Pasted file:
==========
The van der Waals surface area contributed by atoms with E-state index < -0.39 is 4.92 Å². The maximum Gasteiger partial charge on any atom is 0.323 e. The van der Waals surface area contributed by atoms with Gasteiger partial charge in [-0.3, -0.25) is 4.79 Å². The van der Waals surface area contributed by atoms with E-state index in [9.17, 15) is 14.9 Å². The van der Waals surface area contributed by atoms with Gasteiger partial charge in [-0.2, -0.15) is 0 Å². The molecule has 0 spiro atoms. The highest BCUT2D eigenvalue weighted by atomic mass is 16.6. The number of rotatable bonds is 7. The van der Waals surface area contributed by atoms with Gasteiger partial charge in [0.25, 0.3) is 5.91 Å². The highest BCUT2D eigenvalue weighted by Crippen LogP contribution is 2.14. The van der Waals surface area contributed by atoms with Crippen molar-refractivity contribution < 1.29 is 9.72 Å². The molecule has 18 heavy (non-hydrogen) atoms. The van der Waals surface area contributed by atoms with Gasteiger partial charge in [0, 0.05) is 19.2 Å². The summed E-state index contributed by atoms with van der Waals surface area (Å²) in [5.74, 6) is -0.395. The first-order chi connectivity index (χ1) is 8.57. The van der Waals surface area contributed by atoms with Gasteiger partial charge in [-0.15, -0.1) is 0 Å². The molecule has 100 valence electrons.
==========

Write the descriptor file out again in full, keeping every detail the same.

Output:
The van der Waals surface area contributed by atoms with E-state index < -0.39 is 4.92 Å². The maximum Gasteiger partial charge on any atom is 0.323 e. The van der Waals surface area contributed by atoms with Gasteiger partial charge in [-0.3, -0.25) is 4.79 Å². The van der Waals surface area contributed by atoms with E-state index in [9.17, 15) is 14.9 Å². The van der Waals surface area contributed by atoms with Gasteiger partial charge in [-0.2, -0.15) is 0 Å². The molecule has 0 spiro atoms. The highest BCUT2D eigenvalue weighted by atomic mass is 16.6. The number of rotatable bonds is 7. The van der Waals surface area contributed by atoms with Gasteiger partial charge in [0.25, 0.3) is 5.91 Å². The highest BCUT2D eigenvalue weighted by Crippen LogP contribution is 2.14. The van der Waals surface area contributed by atoms with Crippen molar-refractivity contribution < 1.29 is 9.72 Å². The molecule has 18 heavy (non-hydrogen) atoms. The van der Waals surface area contributed by atoms with Gasteiger partial charge in [0, 0.05) is 19.2 Å². The summed E-state index contributed by atoms with van der Waals surface area (Å²) in [5.74, 6) is -0.395. The first-order chi connectivity index (χ1) is 8.57. The van der Waals surface area contributed by atoms with Gasteiger partial charge in [-0.15, -0.1) is 0 Å². The molecule has 100 valence electrons.